(Updates with comment from the bill’s author in the ninth paragraph. An earlier version corrected the name of the Asian Law Alliance.)
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Calling 911 to knowingly hassle someone for a discriminatory reason would be illegal and could result in up to a $2,000 fine and a one-year jail term under California legislation that won final passage Monday.
The legislation (A.B. 1775) comes amid increasing focus on emergency calls seeking police intervention against people of color for such activities as barbecuing or dancing in the street.
“The members I represent believe deeply that calling 911 simply to stoke racial tensions is not only wrong, but it also impacts and interferes with the dispatchers’ ability to field calls that are meritorious and takes officers from doing actual police work,” Shane Levine of the California Fraternal Order of Police told a Senate Public Safety Committee hearing.
A first violation for knowingly using the emergency system to harass another would carry a $250 fine if deemed an infraction and a $1,000 fine if deemed a misdemeanor and six months in jail. A second and subsequent violation also would carry a $1,000 fine and six months in jail.
If the person knowingly used the 911 system “for the purpose of hassling another person who is part of a protected class, the person who committed the act would be guilty of a misdemeanor and punishable by up to one year in a county jail, a fine of not less than $500 nor more than $2,000 or both imprisonment and fine,” a Senate floor analysis said.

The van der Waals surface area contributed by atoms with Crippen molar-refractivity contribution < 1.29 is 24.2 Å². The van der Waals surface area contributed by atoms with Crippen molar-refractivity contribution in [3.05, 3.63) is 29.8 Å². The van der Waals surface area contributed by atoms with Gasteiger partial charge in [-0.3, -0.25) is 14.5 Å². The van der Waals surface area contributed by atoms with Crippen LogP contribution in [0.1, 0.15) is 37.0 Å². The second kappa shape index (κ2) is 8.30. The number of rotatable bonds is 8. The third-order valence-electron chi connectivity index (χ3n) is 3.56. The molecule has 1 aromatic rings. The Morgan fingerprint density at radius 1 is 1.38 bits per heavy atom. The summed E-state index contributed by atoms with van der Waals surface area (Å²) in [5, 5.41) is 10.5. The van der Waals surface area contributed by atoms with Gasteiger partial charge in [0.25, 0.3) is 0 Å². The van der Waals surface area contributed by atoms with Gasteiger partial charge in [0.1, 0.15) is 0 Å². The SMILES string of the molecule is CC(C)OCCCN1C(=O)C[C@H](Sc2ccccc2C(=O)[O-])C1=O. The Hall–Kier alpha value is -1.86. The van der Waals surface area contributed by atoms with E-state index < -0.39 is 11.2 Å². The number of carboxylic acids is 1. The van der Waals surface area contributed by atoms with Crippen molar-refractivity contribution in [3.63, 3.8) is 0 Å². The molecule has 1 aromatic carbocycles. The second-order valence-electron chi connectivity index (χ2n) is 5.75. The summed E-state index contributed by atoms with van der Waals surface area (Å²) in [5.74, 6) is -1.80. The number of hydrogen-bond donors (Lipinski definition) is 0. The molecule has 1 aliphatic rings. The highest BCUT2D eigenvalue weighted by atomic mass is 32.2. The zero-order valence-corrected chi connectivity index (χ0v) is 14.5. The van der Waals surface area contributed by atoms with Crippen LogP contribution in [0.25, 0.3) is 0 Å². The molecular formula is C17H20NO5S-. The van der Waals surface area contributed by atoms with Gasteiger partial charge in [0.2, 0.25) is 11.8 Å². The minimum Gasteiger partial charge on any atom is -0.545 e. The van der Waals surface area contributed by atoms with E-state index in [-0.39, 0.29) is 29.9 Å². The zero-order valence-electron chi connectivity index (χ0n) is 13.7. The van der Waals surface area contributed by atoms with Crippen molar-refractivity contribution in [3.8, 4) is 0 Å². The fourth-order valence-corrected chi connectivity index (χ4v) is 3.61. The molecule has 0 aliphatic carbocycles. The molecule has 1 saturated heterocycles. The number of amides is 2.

“It’s dangerous, it’s abusive, it’s wrong, and it has to stop,” Assemblymember Reginald Jones-Sawyer (D), who authored the bill, said during the floor vote to concur with Senate amendments.
The bill would amend state civil rights law to make clear that “intimidation by threat of violence” includes making or threatening to make a report to a law enforcement agency that falsely alleges that another person is engaged in unlawful activity.
The bill was supported by the Asian Law Alliance, California Chapter National Emergency Number Association, and California State Sheriffs’ Association. It had no known opposition. The Senate unanimously passed the measure on Aug. 27. .
The legislation “addresses the need to deter discriminatory unlawful calls to law enforcement, and the imperative to prevent individuals from using emergency services as their ‘personal concierge’ to harass others,” Jones-Sawyer said, according to a legislative analysis.
San Francisco has a pending ordinance, the Caution Against Racially Exploitive Non Emergency Act that likewise would prohibit discriminatory reports to law enforcement on the basis of the person’s race, ethnicity, religious affiliation, gender, sexual orientation, or gender identity. The ordinance also would permit the victim of such discrimination to sue for up to $1,000 in damages, attorneys’ fees, and punitive damages.
That measure’s formal title was designed to create the acronym CAREN—a reference to the nickname “Karen” that people on social media have been using when sharing stories about white women yelling at or calling the police on people of color.
Gov. Gavin Newsom (D) has until Sept. 30 to decide whether to sign the bill.
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